The obesity phenotype is explained by murine nonagouti/ASIP and human ASIP sharing structural similarity with agouti-related peptide20. When ectopically expressed in the hypothalamus, ASIP is hypothesized to interfere with the leptin–melanocortin axis by competitively antagonizing the natural ligand α-melanocyte-stimulating hormone at the MC4R and thereby centrally affecting food intake and energy expenditure; however, ubiquitous expression of ASIP in mice has been reported to result in rather moderate hyperphagia compared to leptin- or leptin-receptor-deficient mice11. Similarly, our patient reported struggling with satiety before bariatric surgery and showed restrained eating, indicating a conscious counteracting of the hyperphagic drives that she sensed. Increased levels of incretins after bariatric surgery may have affected neuronal MC4R signaling in the patient, further facilitating restrained eating21. Besides hyperphagia, other mechanisms may affect the development of obesity11,22. Agouti-related peptide in the hypothalamus affects energy expenditure23, locomotor activity24 and sympathetic tone as well as shifting substrate utilization25 in peripheral tissues. Ectopic ASIP may have analogous effects. Indeed, we observed reduced spontaneous physical activity in our patient and observed a decreased resting metabolic rate at the whole body and cellular level, which might at least partially contribute to the obesity phenotype. The father suffers from obesity, diabetes and has red hair. In childhood and adolescence he engaged intensely in competitive sports, which affects energy balance beneficially, but did not entirely prevent obesity. Variable phenotype–genotype concordance is also known in other monogenic causes of obesity, for example MC4R mutations26. It has been described that MC4R mutations and variants exhibit partial penetrance and age-dependent expressivity27. Of note, our index patient reported that her hair changed with age, from deep red (as a toddler) to more reddish and brown (now as a young adult), which might indicate similar altered expressivity of the genotype–phenotype association. Although ectopic ASIP most likely promotes obesity primarily via central effects, ectopic ASIP may also contribute to obesity through peripheral effects as described for enhanced insulin secretion in the pancreas, leptin secretion from adipocytes, reduced lipolytic activity in adipocytes or regulation of adipogenic transcription factors22,28 and it may even affect activation of brown AT29. In line with this, the patient showed hyperinsulinemia and her SVF cells differentiated better into adipocytes than SVF cells from controls, indicating additional peripheral obesity-related effects of ubiquitous ASIP expression. Potentially, primary hyperinsulinemia may also drive the linear overgrowth, as recently shown for epigenetically driven hyperinsulinemia causing gigantism in mice30.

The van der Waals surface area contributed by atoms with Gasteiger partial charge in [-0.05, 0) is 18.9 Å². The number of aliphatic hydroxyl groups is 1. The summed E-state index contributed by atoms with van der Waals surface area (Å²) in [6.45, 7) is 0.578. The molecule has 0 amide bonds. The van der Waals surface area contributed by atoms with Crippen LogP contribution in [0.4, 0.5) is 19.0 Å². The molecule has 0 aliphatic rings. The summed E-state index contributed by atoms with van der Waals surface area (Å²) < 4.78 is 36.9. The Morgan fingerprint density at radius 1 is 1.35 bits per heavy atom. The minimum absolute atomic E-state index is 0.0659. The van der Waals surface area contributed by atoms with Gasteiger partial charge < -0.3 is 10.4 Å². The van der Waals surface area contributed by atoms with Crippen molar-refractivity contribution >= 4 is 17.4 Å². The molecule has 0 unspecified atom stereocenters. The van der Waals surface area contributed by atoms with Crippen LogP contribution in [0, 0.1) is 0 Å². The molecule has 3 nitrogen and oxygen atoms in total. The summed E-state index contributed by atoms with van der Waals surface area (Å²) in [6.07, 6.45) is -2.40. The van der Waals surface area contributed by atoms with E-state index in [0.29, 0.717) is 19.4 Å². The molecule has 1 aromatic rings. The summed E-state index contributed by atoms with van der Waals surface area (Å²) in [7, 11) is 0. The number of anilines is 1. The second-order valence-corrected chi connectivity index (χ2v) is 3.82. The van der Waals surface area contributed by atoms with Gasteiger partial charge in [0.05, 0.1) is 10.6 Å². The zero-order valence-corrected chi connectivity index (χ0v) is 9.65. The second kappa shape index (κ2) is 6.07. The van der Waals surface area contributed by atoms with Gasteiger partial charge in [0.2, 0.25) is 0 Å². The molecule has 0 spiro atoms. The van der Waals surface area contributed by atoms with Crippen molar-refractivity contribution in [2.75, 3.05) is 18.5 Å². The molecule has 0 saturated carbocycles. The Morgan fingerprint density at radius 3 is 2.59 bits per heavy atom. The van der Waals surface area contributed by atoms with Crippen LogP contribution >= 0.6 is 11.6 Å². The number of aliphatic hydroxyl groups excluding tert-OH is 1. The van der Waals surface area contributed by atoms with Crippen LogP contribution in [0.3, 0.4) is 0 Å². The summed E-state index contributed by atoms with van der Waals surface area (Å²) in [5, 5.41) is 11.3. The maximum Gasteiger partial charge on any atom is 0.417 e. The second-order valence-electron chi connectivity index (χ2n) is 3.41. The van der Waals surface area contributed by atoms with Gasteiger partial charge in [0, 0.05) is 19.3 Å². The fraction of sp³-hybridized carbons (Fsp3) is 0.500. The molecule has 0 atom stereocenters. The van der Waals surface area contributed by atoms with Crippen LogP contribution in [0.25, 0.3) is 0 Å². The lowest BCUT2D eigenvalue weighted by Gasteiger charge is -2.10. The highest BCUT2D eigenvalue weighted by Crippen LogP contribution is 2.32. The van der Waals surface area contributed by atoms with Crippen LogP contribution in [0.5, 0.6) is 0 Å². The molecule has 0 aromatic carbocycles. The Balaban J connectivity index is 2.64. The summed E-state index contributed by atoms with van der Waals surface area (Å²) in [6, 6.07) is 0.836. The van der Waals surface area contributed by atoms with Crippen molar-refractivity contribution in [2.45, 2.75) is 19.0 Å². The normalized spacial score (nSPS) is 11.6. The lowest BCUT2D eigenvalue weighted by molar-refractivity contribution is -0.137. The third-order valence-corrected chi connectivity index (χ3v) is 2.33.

Notably, although the patient experienced prominent weight regain after bariatric surgery, she showed sustained metabolic improvement. Apart from the described restrictive eating behavior of the patient and/or a potential sustained effect on incretin balance21, another potential explanation for this might be the young age of the patient at surgery, as it has been shown previously that the benefit in remission of diabetes and hypertension from bariatric surgery was higher in adolescents compared to older patients31.